A Rohingya refugee girl walking back to her makeshift house after collecting drinking water in the refugee camp in Ukhia, Cox’s Bazar, on Wednesday. AFP PIC

ROHINGYA refugees have for decades been flee-ing their homeland, Rakhine State in Myanmar. Mostly through Yangon’s inaction, elements of the military and members of the majority Buddhist population were left to run rampage among this helpless Muslim minority. Made stateless by Yangon in 1982, left vulnerable to the frightful violence of rape, mass killings — some burnt alive in their homes — they fled, in 2017, to Bangladesh, some 700,000 of them. There have been waves of genocidal killings of Rohingya in Myanmar beginning in 1978.

In September, a United Nations-appointed independent International Fact-Finding Mission in a report insists that “hundreds of thousands of ethnic Rohingya who remain in Myanmar may face greater threat of genocide than ever, amid government attempts to erase their identity and remove them from the country”. Myanmar has rejected the findings of the report, saying that the mission was never approved by Yangon and it has begun its own investigations.

In 2017, when boatloads of starving Rohingya drifted to the shores of Malaysia and Indonesia dying of hunger with many lost at sea, Turkey protested the exodus.

Malaysia and Indonesia, too, protested but Myanmar is a fellow Asean member. Asean holds dear its principle of non-interference and, therefore, it was silenced. Instead, Indonesia and Malaysia took in the refugees. At the UN, Prime Minister Tun Dr Mahathir Mohammad remarked on the world’s silence with regard to the Rohingya tragedy.

Despite that, the UN has assured itself enough to announce last month, for the International Criminal Court (ICC) in The Hague to begin preliminary investigations in Bangladesh, a signatory to the ICC, where most of the Rohingya refugees are living in overcrowded conditions in Cox’s Bazar, reputedly the world’s largest refugee settlement. It is assumed, here, that under the UN’s auspices the investigation will be even more thorough.

Then, on Nov 11, Gambia, Africa’s smallest country, filed a suit, at the UN’s top court, the International Court of Justice (ICJ), accusing Myanmar of genocide against Rohingya Muslims, on the principle of “universal jurisdiction” with the premise that war crimes and crimes against humanity can be tried in any country.

Gambia is a majority-Muslim nation and a member of the Organisation of Islamic Cooperation. The outcome is uncertain, though the facts as established by the UN’s “Independent International Fact-Finding Mission on Myanmar” would favour Gambia’s position. Myanmar is appearing before the court, its team headed by Aung San Suu Kyi, leader of the civilian government. This seeming defiance suggests that Yangon may have something up its sleeve.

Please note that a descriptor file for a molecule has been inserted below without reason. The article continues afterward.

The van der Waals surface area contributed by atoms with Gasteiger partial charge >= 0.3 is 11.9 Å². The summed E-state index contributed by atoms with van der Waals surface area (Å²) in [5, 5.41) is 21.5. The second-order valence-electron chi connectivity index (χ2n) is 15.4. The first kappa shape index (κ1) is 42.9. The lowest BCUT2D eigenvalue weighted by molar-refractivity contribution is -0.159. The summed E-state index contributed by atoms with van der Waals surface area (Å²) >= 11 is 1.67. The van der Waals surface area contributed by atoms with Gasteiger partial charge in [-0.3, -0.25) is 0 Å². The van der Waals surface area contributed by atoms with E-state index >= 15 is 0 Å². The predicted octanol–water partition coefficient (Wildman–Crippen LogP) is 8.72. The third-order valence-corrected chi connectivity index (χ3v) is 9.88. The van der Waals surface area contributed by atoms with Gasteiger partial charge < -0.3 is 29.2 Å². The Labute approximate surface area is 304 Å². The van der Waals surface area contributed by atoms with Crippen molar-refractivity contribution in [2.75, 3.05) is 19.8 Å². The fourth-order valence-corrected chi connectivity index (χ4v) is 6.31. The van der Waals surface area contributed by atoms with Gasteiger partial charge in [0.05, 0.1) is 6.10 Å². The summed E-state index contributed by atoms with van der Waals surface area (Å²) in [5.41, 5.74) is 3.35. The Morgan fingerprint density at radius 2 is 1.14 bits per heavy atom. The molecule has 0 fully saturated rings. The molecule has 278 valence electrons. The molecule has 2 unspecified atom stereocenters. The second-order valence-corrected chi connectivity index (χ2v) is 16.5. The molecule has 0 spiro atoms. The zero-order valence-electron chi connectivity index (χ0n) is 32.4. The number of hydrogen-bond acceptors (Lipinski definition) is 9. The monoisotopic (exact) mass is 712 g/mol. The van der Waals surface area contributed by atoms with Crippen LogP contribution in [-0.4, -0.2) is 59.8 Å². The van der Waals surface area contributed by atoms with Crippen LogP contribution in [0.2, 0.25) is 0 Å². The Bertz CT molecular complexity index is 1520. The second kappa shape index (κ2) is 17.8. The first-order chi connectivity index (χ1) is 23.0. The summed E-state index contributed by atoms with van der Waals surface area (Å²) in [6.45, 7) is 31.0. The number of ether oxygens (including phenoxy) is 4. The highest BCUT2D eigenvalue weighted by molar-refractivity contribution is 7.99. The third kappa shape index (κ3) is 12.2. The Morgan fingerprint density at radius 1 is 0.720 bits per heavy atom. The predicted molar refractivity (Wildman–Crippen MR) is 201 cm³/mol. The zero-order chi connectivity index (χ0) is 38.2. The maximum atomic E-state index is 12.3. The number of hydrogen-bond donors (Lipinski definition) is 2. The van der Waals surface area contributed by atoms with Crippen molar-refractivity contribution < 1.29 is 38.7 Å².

On the heels of this action, comes another suit, also against Suu Kyi, a Nobel Peace Laureate, for crimes against Rohingya Muslims. The case is filed in Argentina, led by Argentinian lawyer Tomas Ojea, once a UN special rapporteur on human rights in Myanmar between 2008 and 2014. Ojea is a first-hand witness to the suffering of the Rohingya. Two Argentine human rights groups are supporting the lawsuit.

Do these cases suggest that the Rohingya can return to their homes? An agreement reached between Bangladesh and Myanmar to allow the return of the refugees to their homeland could not be implemented because there have been few to no takers. The victims remain untrusting of their tormentors. The Rohingya seek, instead, guarantees for a pathway to citizenship, land entitlement and compensation, and want their safety secured. In short, they seek justice in Myanmar. Can the trust between the government and the people be re-established after such a heinous betrayal?

Observers agreed that while Yangon is willing to negotiate and sign agreements, on the ground no promises made are fulfilled. For example, the agreement which allows the Rohingya to return from Bangladesh is hollow given the official policy towards the Rohingya in the country. They are kept in internment camps deprived of their basic human rights. According to a UN report, those fleeing are shot to death, including children.

They are at the mercy of the Myanmar authorities. Can the UN end this crisis now that the tragedy is squarely on the lap of this supranational organisation intended to prevent genocides and other crimes against humanity? The example of Palestine tells us to temper our optimism. Proof of Israeli war crimes and crimes against humanity, ethnic cleansing, if not genocide, is everywhere. Even as I write Gaza is being bombed mercilessly. US vetoes in the UN Security Council in support of Israeli aggression have demonstrated only the UN’s impotence.

Geopolitics has become a massive obstacle to justice. And the ICJ can issue only advisory opinions. Will geopolitics again foil the ham-fisted, if not arm-twisted, attempts of the UN? In September 2017, the Faculty of Law of Universiti Malaya, together with a couple of non-government organisations, including the International Movement for a Just World, hosted a five-day session of the Rome-based Permanent People’s Tribunal on “State Crimes Allegedly Committed in Myanmar against the Rohingya, Kachin and Other Groups”.

Evidence presented shows thousands of Rohingya have lost their lives and hundreds of thousands displaced. Again evidence is aplenty, but if in seven decades the genocide of the Palestinians has been allowed to play out in public, can we expect any better for the Rohingya?

The writer is executive director, International Movement for a JUST World